Chapter 10: CNS Stimulants




This chapter describes two groups of drugs that act primarily to stimulate the central nervous system (CNS). The first group, the psychomotor stimulants, cause excitement and euphoria, decrease feelings of fatigue, and increase motor activity. The second group, the hallucinogens, or psychotomimetic drugs, produce profound changes in thought patterns and mood, with little effect on the brainstem and spinal cord. Figure 10.1 summarizes the CNS stimulants. As a group, the CNS stimulants have diverse clinical uses and are important as drugs of abuse, as are the CNS depressants described in Chapter 9 and the narcotics described in Chapter 14 (Figure 10.2).

Figure 10.1.Summary of central nervous system (CNS) stimulants.

Summary of central nervous system (CNS) stimulants.

Figure 10.2.Relative potential for physical dependence on commonly abused substances.

Relative potential for physical dependence on commonly abused substances.

LSD = lysergic acid diethylamide.

Psychomotor Stimulants

A. Methylxanthines

The methylxanthines include theophylline [thee-OFF-i-lin], which is found in tea; theobromine [thee-o-BRO-min], found in cocoa; and caffeine [kaf-EEN]. Caffeine, the most widely consumed stimulant in the world, is found in highest concentration in coffee, but it is also present in tea, cola drinks, chocolate candy, and cocoa.

1. Mechanism of action

Several mechanisms have been proposed for the actions of methylxanthines, including translocation of extracellular calcium, increase in cyclic adenosine monophosphate and cyclic guanosine monophosphate caused by inhibition of phosphodiesterase, and blockade of adenosine receptors. The latter most likely accounts for the actions achieved by the usual consumption of caffeine-containing beverages.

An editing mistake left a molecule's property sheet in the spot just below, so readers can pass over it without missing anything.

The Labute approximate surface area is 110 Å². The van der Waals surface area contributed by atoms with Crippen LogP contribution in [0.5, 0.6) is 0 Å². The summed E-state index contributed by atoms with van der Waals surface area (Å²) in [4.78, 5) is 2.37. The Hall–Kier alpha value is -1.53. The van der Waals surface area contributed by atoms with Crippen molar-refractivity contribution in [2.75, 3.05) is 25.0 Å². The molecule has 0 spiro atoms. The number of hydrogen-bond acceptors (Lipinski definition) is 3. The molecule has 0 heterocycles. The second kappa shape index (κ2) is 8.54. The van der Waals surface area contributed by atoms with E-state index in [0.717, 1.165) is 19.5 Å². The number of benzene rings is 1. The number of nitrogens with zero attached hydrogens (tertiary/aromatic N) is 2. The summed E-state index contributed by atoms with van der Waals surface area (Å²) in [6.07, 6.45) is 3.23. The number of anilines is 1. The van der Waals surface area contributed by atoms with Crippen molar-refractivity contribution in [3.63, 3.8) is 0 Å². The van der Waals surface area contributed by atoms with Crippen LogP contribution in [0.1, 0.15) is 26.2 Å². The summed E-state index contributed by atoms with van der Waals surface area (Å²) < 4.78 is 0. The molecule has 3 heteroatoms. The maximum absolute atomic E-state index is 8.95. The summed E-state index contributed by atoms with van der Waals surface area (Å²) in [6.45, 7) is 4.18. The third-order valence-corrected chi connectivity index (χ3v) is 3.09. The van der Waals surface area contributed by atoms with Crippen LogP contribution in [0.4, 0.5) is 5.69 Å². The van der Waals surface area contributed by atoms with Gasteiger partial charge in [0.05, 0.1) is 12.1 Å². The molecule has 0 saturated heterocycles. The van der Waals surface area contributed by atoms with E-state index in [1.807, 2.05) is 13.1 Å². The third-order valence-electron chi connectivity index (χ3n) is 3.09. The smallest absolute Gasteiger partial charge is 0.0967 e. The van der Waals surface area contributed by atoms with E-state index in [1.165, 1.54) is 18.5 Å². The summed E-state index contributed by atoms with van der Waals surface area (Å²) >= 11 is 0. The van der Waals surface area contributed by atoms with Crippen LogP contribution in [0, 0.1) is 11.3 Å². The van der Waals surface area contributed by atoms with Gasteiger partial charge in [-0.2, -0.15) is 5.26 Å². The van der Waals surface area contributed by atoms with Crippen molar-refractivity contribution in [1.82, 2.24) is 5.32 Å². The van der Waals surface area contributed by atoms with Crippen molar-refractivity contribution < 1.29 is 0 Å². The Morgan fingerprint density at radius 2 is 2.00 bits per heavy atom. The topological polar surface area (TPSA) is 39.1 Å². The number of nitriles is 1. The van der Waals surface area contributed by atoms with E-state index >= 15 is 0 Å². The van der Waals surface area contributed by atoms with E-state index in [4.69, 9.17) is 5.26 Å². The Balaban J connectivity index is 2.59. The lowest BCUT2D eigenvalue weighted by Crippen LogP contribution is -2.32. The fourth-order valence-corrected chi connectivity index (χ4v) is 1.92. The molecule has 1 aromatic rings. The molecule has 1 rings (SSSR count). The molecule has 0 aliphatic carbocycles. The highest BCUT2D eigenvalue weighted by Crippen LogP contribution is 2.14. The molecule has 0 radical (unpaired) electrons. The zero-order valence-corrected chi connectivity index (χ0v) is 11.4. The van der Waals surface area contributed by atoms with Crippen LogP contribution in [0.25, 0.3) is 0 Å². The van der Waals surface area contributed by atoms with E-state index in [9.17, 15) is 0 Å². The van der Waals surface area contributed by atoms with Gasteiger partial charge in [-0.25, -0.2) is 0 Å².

2. Actions

a. CNS

The caffeine contained in one to two cups of coffee (100–200 mg) causes a decrease in fatigue and increased mental alertness as a result of stimulating the cortex and other areas of the brain. Consumption of 1.5 g of caffeine (12 to 15 cups of coffee) produces anxiety and tremors. The spinal cord is stimulated only by very high doses (2–5 g) of caffeine. Tolerance can rapidly develop to the stimulating properties of caffeine, and withdrawal consists of feelings of fatigue and sedation.

b. Cardiovascular system

A high dose of caffeine has positive inotropic and chronotropic effects on the heart. [Note: Increased contractility can be harmful to patients with angina pectoris. In others, an accelerated heart rate can trigger premature ventricular contractions.]

c. Diuretic action

Caffeine has a mild diuretic action that increases urinary output of sodium, chloride, and potassium.

d. Gastric mucosa

Because all methylxanthines stimulate secretion of hydrochloric acid from the gastric mucosa, individuals with peptic ulcers should avoid foods and beverages containing methylxanthines.